Telemedicine Solves the Shortage of Doctors

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In every country around the world there is a critical shortage of doctors and nurses everywhere. If you live in a rural area, you are probably especially hard hit. Fortunately, telemedicine is an innovative way to address this critical shortage of doctors in rural areas.

There is one common denominator to the best solutions and that would be an internet connection. Doctors who offer services online need to ensure that they have reliable web hosting like that offered by bestwebhosting.co.uk to ensure their site is up and patients can find the information they need from those remote locations. Let’s review a few solutions to that critical shortage.

Addressing the Problem at the Root

The first thing to be addressed is in understanding why there is such a shortage in the first place. There doesn’t seem to be any one answer as to why there are not enough doctors and nurses to go around but a great percentage of industry analysts believe it is a combination of the cost of an education in terms of the length of time it takes to become licensed.

Added to that, salaries aren’t proportionate to the cost of that education and the length of time without an income. Perhaps governments should cover educational costs to entice more young men and women to enter the profession.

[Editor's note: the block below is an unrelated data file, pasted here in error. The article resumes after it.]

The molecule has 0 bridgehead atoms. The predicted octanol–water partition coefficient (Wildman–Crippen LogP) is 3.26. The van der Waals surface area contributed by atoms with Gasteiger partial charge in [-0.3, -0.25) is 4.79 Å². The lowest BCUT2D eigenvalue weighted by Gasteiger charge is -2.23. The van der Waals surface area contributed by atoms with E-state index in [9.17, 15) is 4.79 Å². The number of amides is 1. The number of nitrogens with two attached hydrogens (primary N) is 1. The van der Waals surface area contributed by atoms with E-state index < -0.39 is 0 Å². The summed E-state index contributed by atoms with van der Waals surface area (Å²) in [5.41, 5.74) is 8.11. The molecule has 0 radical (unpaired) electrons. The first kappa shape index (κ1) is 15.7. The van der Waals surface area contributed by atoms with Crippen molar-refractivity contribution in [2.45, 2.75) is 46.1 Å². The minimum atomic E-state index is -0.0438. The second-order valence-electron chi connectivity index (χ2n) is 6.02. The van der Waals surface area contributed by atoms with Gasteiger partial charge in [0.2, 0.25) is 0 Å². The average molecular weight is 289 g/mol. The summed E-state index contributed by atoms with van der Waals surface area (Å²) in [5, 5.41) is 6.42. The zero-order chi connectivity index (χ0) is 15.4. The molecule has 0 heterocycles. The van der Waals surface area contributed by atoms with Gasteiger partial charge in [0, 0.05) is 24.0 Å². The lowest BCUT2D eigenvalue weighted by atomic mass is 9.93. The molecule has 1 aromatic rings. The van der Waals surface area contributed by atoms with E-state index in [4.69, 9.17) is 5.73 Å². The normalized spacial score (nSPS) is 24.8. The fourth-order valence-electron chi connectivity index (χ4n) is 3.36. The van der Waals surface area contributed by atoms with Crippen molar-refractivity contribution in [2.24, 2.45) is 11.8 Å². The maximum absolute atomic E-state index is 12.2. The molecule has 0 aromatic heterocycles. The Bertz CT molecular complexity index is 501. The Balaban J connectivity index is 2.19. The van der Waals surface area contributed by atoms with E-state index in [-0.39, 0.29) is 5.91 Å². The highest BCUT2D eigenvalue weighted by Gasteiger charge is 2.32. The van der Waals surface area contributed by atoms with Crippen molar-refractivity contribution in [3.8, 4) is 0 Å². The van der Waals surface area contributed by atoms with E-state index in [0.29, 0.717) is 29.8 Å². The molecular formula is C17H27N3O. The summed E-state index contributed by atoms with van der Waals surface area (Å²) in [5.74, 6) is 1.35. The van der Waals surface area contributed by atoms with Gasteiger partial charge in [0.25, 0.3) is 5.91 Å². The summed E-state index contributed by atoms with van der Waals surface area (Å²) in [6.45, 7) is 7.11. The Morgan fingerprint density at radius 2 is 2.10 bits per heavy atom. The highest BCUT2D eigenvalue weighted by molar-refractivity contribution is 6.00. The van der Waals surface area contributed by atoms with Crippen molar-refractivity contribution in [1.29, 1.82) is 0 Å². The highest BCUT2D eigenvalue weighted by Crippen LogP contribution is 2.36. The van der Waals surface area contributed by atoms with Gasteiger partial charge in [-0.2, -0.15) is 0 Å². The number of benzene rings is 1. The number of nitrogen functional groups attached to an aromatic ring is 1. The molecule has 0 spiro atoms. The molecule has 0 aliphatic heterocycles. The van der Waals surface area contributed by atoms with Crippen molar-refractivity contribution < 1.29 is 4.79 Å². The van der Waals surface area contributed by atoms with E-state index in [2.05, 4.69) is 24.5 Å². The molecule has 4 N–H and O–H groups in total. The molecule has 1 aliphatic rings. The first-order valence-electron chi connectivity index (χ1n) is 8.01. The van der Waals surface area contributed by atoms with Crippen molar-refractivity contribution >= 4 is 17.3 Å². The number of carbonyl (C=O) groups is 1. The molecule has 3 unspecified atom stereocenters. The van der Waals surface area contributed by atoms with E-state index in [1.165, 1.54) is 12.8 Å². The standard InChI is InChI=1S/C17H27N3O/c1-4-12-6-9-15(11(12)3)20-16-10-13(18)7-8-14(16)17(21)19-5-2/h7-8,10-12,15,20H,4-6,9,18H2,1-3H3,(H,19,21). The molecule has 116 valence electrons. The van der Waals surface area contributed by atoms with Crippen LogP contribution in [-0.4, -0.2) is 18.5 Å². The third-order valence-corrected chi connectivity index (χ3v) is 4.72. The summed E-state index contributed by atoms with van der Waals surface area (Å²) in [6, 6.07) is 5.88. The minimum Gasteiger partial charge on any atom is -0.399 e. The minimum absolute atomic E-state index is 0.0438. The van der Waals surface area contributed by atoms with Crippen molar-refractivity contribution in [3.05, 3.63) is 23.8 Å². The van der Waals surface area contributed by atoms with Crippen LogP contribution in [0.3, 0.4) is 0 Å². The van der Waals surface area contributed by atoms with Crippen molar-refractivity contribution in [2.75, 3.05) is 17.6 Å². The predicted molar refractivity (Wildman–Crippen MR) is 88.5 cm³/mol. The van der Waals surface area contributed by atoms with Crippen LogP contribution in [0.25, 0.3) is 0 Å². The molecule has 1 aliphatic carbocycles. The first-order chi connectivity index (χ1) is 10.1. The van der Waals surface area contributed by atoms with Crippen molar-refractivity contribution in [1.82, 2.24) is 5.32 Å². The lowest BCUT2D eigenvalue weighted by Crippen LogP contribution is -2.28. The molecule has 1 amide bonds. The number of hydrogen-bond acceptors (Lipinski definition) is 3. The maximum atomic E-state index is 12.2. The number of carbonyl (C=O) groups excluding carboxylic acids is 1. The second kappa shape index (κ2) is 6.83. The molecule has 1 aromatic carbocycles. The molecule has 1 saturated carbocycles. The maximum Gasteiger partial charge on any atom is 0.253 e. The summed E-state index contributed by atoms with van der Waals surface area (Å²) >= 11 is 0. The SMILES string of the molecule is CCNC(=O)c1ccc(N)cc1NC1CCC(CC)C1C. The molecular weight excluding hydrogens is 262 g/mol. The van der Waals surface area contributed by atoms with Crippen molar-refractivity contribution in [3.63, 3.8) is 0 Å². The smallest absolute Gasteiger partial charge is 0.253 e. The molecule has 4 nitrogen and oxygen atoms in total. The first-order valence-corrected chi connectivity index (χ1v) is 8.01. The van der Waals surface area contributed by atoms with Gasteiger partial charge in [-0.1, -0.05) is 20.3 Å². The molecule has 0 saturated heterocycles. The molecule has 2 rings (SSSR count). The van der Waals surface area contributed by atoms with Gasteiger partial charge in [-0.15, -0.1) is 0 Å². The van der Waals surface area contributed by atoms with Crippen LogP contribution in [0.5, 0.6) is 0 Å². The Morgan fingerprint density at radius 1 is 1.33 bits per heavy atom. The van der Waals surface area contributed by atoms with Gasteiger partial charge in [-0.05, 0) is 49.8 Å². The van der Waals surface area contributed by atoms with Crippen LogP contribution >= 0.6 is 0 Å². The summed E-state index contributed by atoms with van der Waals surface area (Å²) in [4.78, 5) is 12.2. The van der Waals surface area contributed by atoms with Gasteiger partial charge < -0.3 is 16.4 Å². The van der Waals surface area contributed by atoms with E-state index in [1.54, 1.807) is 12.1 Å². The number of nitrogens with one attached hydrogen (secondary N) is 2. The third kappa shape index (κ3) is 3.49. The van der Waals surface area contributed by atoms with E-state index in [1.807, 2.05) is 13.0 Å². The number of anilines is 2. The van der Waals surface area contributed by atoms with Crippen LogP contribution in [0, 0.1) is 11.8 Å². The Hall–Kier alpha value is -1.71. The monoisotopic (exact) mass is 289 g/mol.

Mobile Clinics Are Insufficient at Best

In days gone by, mobile clinics were able to offer a bit of relief to rural communities that weren’t served by a doctor, clinic or nearby hospital. These would go around in vans with mobile equipment that could do a bit of screening, but nothing very deep. Mobile clinics would vaccinate children, do a quick physical exam and prescribe any medications needed on an ongoing basis such as insulin for diabetics and blood pressure meds for heart patients.

However, for acute diseases like pneumonia and influenza, it isn’t possible to hold off getting ill until the mobile clinic was due to roll through town, so many people were left without medical attention during seasonal outbreaks.

Wearables, Apps, and Smartphones Help a Little

While still insufficient in cases of acute illnesses, wearables that communicate with your doctor via an app on your smartphone can help you monitor your own health. Unfortunately, while wearables are great for those with chronic conditions such as diabetes that need to be monitored 24/7, these do little for a common cold, flu, or other bugs that require being seen by a doctor for a diagnosis and possible medication.

Telemedicine Is on the Rise

The latest technology that is proving to be extremely beneficial in bringing healthcare to remote, rural regions is called telemedicine. This is sort of like a video chat in which patients speak face-to-face (over a virtual connection that is!) with a doctor who is in his or her office on the other end of a teleconference. The doctor can see you, talk to you, check your vitals as you take them yourself and then call in a prescription to your local pharmacy if needed.

If further labs are needed, the doctor will ask you to visit a hospital you can reach by car. Some areas of the globe are so remote that only the sickest of patients are referred to hospital. In any case, telemedicine is one way to reach a huge number of people who don’t have access to a provider but need to be seen. It isn’t a perfect solution which would obviously be to train up more doctors, but telemedicine is the best innovation yet to bring doctors to areas that are currently under-served.

 

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